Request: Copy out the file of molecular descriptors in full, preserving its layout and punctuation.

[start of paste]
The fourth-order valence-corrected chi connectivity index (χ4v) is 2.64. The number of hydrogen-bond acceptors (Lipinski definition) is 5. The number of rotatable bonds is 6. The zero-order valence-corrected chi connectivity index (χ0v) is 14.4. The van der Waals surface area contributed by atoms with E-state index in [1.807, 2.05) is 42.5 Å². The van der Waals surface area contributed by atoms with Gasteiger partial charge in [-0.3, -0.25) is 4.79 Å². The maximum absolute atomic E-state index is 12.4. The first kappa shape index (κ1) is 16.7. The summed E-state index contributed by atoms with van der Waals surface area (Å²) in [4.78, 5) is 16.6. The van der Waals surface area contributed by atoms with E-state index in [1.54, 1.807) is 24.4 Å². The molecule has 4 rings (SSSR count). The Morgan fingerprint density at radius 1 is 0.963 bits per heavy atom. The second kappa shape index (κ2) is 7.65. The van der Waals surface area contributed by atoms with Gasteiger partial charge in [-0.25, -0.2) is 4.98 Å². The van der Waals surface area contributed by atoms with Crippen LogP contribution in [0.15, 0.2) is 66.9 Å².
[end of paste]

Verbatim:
The fourth-order valence-corrected chi connectivity index (χ4v) is 2.64. The number of hydrogen-bond acceptors (Lipinski definition) is 5. The number of rotatable bonds is 6. The zero-order valence-corrected chi connectivity index (χ0v) is 14.4. The van der Waals surface area contributed by atoms with E-state index in [1.807, 2.05) is 42.5 Å². The van der Waals surface area contributed by atoms with Gasteiger partial charge in [-0.3, -0.25) is 4.79 Å². The maximum absolute atomic E-state index is 12.4. The first kappa shape index (κ1) is 16.7. The summed E-state index contributed by atoms with van der Waals surface area (Å²) in [4.78, 5) is 16.6. The van der Waals surface area contributed by atoms with E-state index in [1.54, 1.807) is 24.4 Å². The molecule has 4 rings (SSSR count). The Morgan fingerprint density at radius 1 is 0.963 bits per heavy atom. The second kappa shape index (κ2) is 7.65. The van der Waals surface area contributed by atoms with Gasteiger partial charge in [-0.25, -0.2) is 4.98 Å². The van der Waals surface area contributed by atoms with Crippen LogP contribution in [0.15, 0.2) is 66.9 Å².